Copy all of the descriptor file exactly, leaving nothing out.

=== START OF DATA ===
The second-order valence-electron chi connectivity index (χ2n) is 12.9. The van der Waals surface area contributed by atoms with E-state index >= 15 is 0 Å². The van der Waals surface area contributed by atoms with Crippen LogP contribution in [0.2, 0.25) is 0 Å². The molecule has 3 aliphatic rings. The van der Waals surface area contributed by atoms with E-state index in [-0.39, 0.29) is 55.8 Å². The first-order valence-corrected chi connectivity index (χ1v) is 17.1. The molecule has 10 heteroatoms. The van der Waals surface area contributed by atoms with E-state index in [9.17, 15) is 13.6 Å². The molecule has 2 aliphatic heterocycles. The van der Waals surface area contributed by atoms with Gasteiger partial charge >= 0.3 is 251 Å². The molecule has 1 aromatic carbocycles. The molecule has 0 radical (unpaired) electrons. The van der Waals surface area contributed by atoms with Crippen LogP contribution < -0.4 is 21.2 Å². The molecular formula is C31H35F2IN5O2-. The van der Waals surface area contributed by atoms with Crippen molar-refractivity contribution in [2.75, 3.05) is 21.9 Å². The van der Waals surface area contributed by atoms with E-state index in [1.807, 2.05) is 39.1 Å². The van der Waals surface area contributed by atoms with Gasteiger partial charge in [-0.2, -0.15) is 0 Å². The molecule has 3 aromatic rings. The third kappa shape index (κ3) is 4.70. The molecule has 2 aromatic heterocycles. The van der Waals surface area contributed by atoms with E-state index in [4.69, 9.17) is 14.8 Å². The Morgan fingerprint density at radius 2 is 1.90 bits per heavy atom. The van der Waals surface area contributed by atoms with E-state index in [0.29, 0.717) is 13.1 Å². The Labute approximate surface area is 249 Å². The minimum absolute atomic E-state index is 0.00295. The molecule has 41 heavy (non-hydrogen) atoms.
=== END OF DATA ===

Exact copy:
The second-order valence-electron chi connectivity index (χ2n) is 12.9. The van der Waals surface area contributed by atoms with E-state index >= 15 is 0 Å². The van der Waals surface area contributed by atoms with Crippen LogP contribution in [0.2, 0.25) is 0 Å². The molecule has 3 aliphatic rings. The van der Waals surface area contributed by atoms with E-state index in [-0.39, 0.29) is 55.8 Å². The first-order valence-corrected chi connectivity index (χ1v) is 17.1. The molecule has 10 heteroatoms. The van der Waals surface area contributed by atoms with E-state index in [9.17, 15) is 13.6 Å². The molecule has 2 aliphatic heterocycles. The van der Waals surface area contributed by atoms with Gasteiger partial charge >= 0.3 is 251 Å². The molecule has 1 aromatic carbocycles. The molecule has 0 radical (unpaired) electrons. The van der Waals surface area contributed by atoms with Crippen LogP contribution < -0.4 is 21.2 Å². The molecular formula is C31H35F2IN5O2-. The van der Waals surface area contributed by atoms with Crippen molar-refractivity contribution in [2.75, 3.05) is 21.9 Å². The van der Waals surface area contributed by atoms with E-state index in [1.807, 2.05) is 39.1 Å². The van der Waals surface area contributed by atoms with Gasteiger partial charge in [-0.2, -0.15) is 0 Å². The molecule has 3 aromatic rings. The third kappa shape index (κ3) is 4.70. The molecule has 2 aromatic heterocycles. The van der Waals surface area contributed by atoms with E-state index in [4.69, 9.17) is 14.8 Å². The Morgan fingerprint density at radius 2 is 1.90 bits per heavy atom. The van der Waals surface area contributed by atoms with E-state index in [0.29, 0.717) is 13.1 Å². The Labute approximate surface area is 249 Å². The minimum absolute atomic E-state index is 0.00295. The molecule has 41 heavy (non-hydrogen) atoms.